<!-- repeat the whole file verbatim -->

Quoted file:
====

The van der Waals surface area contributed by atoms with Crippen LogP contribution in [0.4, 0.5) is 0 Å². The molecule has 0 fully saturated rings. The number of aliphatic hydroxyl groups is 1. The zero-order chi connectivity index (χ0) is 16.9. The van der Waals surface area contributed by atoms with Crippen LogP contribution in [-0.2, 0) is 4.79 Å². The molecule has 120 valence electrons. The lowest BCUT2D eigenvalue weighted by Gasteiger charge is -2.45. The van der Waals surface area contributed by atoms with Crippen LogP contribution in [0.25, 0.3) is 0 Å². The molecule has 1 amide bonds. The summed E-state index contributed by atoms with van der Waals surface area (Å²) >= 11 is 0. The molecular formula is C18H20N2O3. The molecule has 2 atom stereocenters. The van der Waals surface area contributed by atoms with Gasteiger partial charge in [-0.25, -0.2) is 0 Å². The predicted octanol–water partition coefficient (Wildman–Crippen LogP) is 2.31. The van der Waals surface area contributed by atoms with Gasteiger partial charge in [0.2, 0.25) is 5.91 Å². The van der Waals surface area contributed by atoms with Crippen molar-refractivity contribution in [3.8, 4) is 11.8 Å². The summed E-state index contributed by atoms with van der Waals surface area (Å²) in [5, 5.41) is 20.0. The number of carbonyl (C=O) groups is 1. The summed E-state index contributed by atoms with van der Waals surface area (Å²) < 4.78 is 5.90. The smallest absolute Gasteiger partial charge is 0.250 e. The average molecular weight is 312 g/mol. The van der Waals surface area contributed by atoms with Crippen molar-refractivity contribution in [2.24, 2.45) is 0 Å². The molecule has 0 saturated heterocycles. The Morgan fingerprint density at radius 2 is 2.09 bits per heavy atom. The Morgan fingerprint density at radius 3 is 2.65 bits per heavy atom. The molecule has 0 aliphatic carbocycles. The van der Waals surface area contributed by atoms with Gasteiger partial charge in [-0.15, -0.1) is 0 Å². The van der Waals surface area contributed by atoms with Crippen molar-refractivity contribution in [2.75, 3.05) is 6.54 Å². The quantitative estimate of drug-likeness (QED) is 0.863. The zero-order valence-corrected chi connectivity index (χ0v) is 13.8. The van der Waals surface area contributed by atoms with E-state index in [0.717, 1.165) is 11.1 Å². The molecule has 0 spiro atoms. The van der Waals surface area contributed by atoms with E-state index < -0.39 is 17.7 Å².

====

The van der Waals surface area contributed by atoms with Crippen LogP contribution in [0.4, 0.5) is 0 Å². The molecule has 0 fully saturated rings. The number of aliphatic hydroxyl groups is 1. The zero-order chi connectivity index (χ0) is 16.9. The van der Waals surface area contributed by atoms with Crippen LogP contribution in [-0.2, 0) is 4.79 Å². The molecule has 120 valence electrons. The lowest BCUT2D eigenvalue weighted by Gasteiger charge is -2.45. The van der Waals surface area contributed by atoms with Crippen LogP contribution in [0.25, 0.3) is 0 Å². The molecule has 1 amide bonds. The summed E-state index contributed by atoms with van der Waals surface area (Å²) >= 11 is 0. The molecular formula is C18H20N2O3. The molecule has 2 atom stereocenters. The van der Waals surface area contributed by atoms with Gasteiger partial charge in [-0.25, -0.2) is 0 Å². The predicted octanol–water partition coefficient (Wildman–Crippen LogP) is 2.31. The van der Waals surface area contributed by atoms with Gasteiger partial charge in [0.2, 0.25) is 5.91 Å². The van der Waals surface area contributed by atoms with Crippen molar-refractivity contribution in [3.8, 4) is 11.8 Å². The summed E-state index contributed by atoms with van der Waals surface area (Å²) in [5, 5.41) is 20.0. The number of carbonyl (C=O) groups is 1. The summed E-state index contributed by atoms with van der Waals surface area (Å²) < 4.78 is 5.90. The smallest absolute Gasteiger partial charge is 0.250 e. The average molecular weight is 312 g/mol. The van der Waals surface area contributed by atoms with Crippen molar-refractivity contribution in [2.24, 2.45) is 0 Å². The molecule has 0 saturated heterocycles. The Morgan fingerprint density at radius 2 is 2.09 bits per heavy atom. The Morgan fingerprint density at radius 3 is 2.65 bits per heavy atom. The molecule has 0 aliphatic carbocycles. The van der Waals surface area contributed by atoms with Gasteiger partial charge in [-0.15, -0.1) is 0 Å². The van der Waals surface area contributed by atoms with Crippen molar-refractivity contribution in [2.75, 3.05) is 6.54 Å². The quantitative estimate of drug-likeness (QED) is 0.863. The zero-order valence-corrected chi connectivity index (χ0v) is 13.8. The van der Waals surface area contributed by atoms with E-state index in [0.717, 1.165) is 11.1 Å². The molecule has 0 spiro atoms. The van der Waals surface area contributed by atoms with E-state index < -0.39 is 17.7 Å².